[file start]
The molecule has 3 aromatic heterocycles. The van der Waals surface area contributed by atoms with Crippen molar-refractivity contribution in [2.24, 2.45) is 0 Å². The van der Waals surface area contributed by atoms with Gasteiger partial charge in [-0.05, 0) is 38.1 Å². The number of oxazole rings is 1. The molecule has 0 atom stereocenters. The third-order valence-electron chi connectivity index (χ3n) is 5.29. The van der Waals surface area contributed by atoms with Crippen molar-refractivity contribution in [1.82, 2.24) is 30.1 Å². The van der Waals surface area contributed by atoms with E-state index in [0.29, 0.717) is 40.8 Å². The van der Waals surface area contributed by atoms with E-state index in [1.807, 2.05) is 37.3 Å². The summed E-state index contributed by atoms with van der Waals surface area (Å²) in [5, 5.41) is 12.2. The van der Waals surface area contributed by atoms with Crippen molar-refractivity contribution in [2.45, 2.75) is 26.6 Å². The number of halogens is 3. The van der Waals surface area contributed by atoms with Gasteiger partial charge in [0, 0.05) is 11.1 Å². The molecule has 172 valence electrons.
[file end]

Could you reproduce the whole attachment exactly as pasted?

The molecule has 3 aromatic heterocycles. The van der Waals surface area contributed by atoms with Crippen molar-refractivity contribution in [2.24, 2.45) is 0 Å². The van der Waals surface area contributed by atoms with Gasteiger partial charge in [-0.05, 0) is 38.1 Å². The number of oxazole rings is 1. The molecule has 0 atom stereocenters. The third-order valence-electron chi connectivity index (χ3n) is 5.29. The van der Waals surface area contributed by atoms with Crippen molar-refractivity contribution in [1.82, 2.24) is 30.1 Å². The van der Waals surface area contributed by atoms with E-state index in [0.29, 0.717) is 40.8 Å². The van der Waals surface area contributed by atoms with E-state index in [1.807, 2.05) is 37.3 Å². The summed E-state index contributed by atoms with van der Waals surface area (Å²) in [5, 5.41) is 12.2. The van der Waals surface area contributed by atoms with Crippen molar-refractivity contribution in [2.45, 2.75) is 26.6 Å². The number of halogens is 3. The van der Waals surface area contributed by atoms with Gasteiger partial charge in [0, 0.05) is 11.1 Å². The molecule has 172 valence electrons.